Why? The Most Critical Question of All? #IMMOOC

Why flickr photo by Ksayer1 shared under a Creative Commons (BY-SA) license

A great list of questions for the innovative educator from George Couros (The Innovator’s Mindset, 2015), no doubt:

  • Would I want to be a learner in my own classroom?
  • What is best for this student?
  • What is this student’s passion?
  • What are some of the ways we an create a true learning community?
  • How did this work for our students?

But for me, and this is a recent trend, is asking why. Why would I want to be a students in this classroom? Why is this best for my students? Why is the student passionate about ____? Why did this work for the students?

By asking why, I am helping determine a purpose. Perhaps I’m even questioning what I perceive as the purpose.

By asking why, I am being reflective from the start. Reflection doesn’t need to happen only as a summative task. It should happen throughout the process.

By asking why, I am establishing a very different culture in my classroom. What, where, and how questions often lead to surface responses. But by asking why, the entire learning community can begin to dig deeper into our own learning, our own practice, our own sense of being and doing.

Thankfully, I’m still asking about my own why even after 19 years of teaching. And still I don’t have an answer and hope that I never do. My why might become clearer or it might change completely.

People don’t buy what you do, they buy why you do it.

Simon Sinek (TEDxPuget Sound, 2009)

So what’s your why or do you not know yet? Why is your why your why? Why haven’t you figured out your why?


4 thoughts on “Why? The Most Critical Question of All? #IMMOOC

  1. To generate uncertainty, create imbalance, question what is claimed… My father’s bookplate, engraved for him by his father, said, “The beginning of doubt is the beginning of wisdom.” I saw that motto, with it’s accompanying image of a lone figure in the midst of a grove of trees, looking up from a book to wonder, every time I took out a volume from his library.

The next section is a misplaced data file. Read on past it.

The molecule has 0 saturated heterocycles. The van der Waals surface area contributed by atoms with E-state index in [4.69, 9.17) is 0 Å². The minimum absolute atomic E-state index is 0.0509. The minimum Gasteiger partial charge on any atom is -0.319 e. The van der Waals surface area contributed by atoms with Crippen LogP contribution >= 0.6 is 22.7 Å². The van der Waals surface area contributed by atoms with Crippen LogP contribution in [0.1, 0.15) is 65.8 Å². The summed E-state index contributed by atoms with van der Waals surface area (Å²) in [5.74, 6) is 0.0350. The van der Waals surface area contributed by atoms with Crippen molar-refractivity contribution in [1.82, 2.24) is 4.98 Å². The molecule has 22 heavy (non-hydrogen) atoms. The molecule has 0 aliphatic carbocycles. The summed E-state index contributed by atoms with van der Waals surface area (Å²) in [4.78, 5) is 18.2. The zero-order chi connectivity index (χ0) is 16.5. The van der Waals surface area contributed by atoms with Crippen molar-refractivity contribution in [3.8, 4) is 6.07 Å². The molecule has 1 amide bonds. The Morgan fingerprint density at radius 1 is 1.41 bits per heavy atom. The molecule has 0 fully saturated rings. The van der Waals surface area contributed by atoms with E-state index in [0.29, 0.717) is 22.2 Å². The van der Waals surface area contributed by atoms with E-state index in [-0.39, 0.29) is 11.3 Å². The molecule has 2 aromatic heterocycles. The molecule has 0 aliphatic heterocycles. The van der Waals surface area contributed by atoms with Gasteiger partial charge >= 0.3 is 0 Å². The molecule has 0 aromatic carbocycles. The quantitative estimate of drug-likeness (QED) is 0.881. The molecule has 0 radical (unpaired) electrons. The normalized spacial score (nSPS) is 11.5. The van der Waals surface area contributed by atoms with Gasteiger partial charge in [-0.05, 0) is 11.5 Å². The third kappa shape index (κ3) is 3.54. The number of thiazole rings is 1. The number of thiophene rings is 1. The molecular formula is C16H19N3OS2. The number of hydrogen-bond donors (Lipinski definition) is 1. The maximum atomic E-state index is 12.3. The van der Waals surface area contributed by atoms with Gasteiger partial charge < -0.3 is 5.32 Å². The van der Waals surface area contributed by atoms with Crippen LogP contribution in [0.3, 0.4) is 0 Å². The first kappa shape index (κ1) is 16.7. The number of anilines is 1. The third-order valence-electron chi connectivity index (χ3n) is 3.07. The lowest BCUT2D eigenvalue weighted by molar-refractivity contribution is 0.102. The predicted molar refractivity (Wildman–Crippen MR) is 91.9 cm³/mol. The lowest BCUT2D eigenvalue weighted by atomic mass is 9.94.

2. I really like Simon Sinek’s message of starting with the Why. I’d always start with the Why with my students. It’s something that is so simple, yet overlooked by so many. If you want buy-in from students, you have to explain the Why. If you can’t articulate the Why, you need to question what you are doing with your students in the first place.

  3. I earned my first middle school mathematics job in Houston by utilizing “why” as the centerpiece to the same lesson I taught. My new favorite adjective in education is “disruptive,” and reflecting on this word and how “why” can be critical to helping students THINK.

    Thanks for a great read.

  4. Well said! I have long been a fan of Simon Sinek, and firmly believe that one question is so important. From how it drives our own learning, but even in response to a student’s answer (my routine response is “why do you think so? give me your evidence”) It helps to make the thinking deeper.

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